I have met with many business owners over the years, and one of the most important questions I’ve asked them is: Who is your target audience? Unfortunately, the answer I have most often received is: “Whoever will buy my stuff!” This response is both insufficient and dangerous.
Targeting is a crucial element to any advertising, marketing, PR or HR campaign…especially in difficult economic times, when resources are limited. If they are to survive, companies need to focus expenditures on the right prospects in the right areas. They must identify need, “pain” and price points. They must analyze margins on specific goods and services and gear their communications toward attracting the customers to these profitable items. In short, they must do their homework.
Targeting is both art and science, and effective targeting requires research and effort. It’s not enough to hang a shingle and hope people will come to the shop. It’s not enough to build a web site and wait for orders. Well before the “grand opening” (preferably), businesses must KNOW who their ideal customers are, why these individuals need their products or services, why they are different or better than the competition and how they plan to reach and influence key prospects over time.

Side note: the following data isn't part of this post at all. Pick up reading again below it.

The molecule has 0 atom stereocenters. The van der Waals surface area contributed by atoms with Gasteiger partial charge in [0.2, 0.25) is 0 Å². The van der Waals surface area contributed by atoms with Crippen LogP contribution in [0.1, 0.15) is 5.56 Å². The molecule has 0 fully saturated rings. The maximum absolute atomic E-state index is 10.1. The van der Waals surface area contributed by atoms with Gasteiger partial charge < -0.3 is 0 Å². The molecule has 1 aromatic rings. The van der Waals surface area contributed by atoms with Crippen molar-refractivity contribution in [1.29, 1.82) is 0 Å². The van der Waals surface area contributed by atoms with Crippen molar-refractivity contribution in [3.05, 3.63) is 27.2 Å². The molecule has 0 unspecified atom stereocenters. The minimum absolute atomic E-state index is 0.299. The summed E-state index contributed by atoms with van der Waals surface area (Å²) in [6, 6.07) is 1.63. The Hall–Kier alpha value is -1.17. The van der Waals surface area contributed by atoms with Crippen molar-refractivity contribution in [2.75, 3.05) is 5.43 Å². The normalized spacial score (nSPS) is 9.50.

Targeting, repetition and exposure are the keys to great communications and recruiting campaigns. If a business fails to perform its due diligence on the targeting component, the entire equation is skewed–this will lead to wasted time, energy and resources…and eventually to another vacant storefront or unvisited web site!
Most start-ups fail. Data varies, but the numbers generally exceed 80% within the first three to five years of operation. Why does this pattern hold true in good times and bad? Business owners tend to know their own product or service, but generally have NO MARKETING EXPERTISE. And when they find out what business consultants or agencies charge, they balk immediately and choose to skip the most important meetings they will ever have.
Strategy must precede tactics. Do your homework. Get some help from experts if you know how to make a pizza but have never written a business plan. Identify your real target audience and have a well researched, cost effective strategy to reach them in a way that is consistent, memorable and persuasive.